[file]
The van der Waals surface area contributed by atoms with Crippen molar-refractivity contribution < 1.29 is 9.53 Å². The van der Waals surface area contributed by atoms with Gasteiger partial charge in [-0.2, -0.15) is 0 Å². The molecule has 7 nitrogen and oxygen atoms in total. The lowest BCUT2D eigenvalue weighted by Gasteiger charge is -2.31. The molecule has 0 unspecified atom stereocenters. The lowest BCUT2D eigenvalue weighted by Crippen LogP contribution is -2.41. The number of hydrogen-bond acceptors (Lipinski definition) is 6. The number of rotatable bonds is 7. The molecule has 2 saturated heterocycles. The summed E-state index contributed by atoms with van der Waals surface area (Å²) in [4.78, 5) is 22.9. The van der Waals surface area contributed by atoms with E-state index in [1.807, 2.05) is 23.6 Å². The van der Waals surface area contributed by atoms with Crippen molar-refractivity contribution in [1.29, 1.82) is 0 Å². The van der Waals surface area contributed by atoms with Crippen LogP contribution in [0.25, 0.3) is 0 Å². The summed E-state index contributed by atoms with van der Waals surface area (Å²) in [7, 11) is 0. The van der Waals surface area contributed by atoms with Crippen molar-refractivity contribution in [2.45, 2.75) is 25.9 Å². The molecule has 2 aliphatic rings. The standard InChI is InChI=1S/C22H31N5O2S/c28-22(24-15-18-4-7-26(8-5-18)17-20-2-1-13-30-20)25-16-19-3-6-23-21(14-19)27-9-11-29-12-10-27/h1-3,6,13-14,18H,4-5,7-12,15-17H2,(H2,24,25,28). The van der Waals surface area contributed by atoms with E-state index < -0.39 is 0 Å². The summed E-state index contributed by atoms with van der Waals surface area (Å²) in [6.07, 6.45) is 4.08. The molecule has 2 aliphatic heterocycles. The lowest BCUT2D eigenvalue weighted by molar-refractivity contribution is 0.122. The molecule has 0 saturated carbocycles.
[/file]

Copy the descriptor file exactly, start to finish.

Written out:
The van der Waals surface area contributed by atoms with Crippen molar-refractivity contribution < 1.29 is 9.53 Å². The van der Waals surface area contributed by atoms with Gasteiger partial charge in [-0.2, -0.15) is 0 Å². The molecule has 7 nitrogen and oxygen atoms in total. The lowest BCUT2D eigenvalue weighted by Gasteiger charge is -2.31. The molecule has 0 unspecified atom stereocenters. The lowest BCUT2D eigenvalue weighted by Crippen LogP contribution is -2.41. The number of hydrogen-bond acceptors (Lipinski definition) is 6. The number of rotatable bonds is 7. The molecule has 2 saturated heterocycles. The summed E-state index contributed by atoms with van der Waals surface area (Å²) in [4.78, 5) is 22.9. The van der Waals surface area contributed by atoms with E-state index in [1.807, 2.05) is 23.6 Å². The van der Waals surface area contributed by atoms with Crippen molar-refractivity contribution in [1.29, 1.82) is 0 Å². The van der Waals surface area contributed by atoms with Crippen LogP contribution in [0.25, 0.3) is 0 Å². The summed E-state index contributed by atoms with van der Waals surface area (Å²) in [7, 11) is 0. The van der Waals surface area contributed by atoms with Crippen molar-refractivity contribution in [2.45, 2.75) is 25.9 Å². The molecule has 2 aliphatic rings. The standard InChI is InChI=1S/C22H31N5O2S/c28-22(24-15-18-4-7-26(8-5-18)17-20-2-1-13-30-20)25-16-19-3-6-23-21(14-19)27-9-11-29-12-10-27/h1-3,6,13-14,18H,4-5,7-12,15-17H2,(H2,24,25,28). The van der Waals surface area contributed by atoms with E-state index < -0.39 is 0 Å². The summed E-state index contributed by atoms with van der Waals surface area (Å²) in [6.07, 6.45) is 4.08. The molecule has 2 aliphatic heterocycles. The lowest BCUT2D eigenvalue weighted by molar-refractivity contribution is 0.122. The molecule has 0 saturated carbocycles.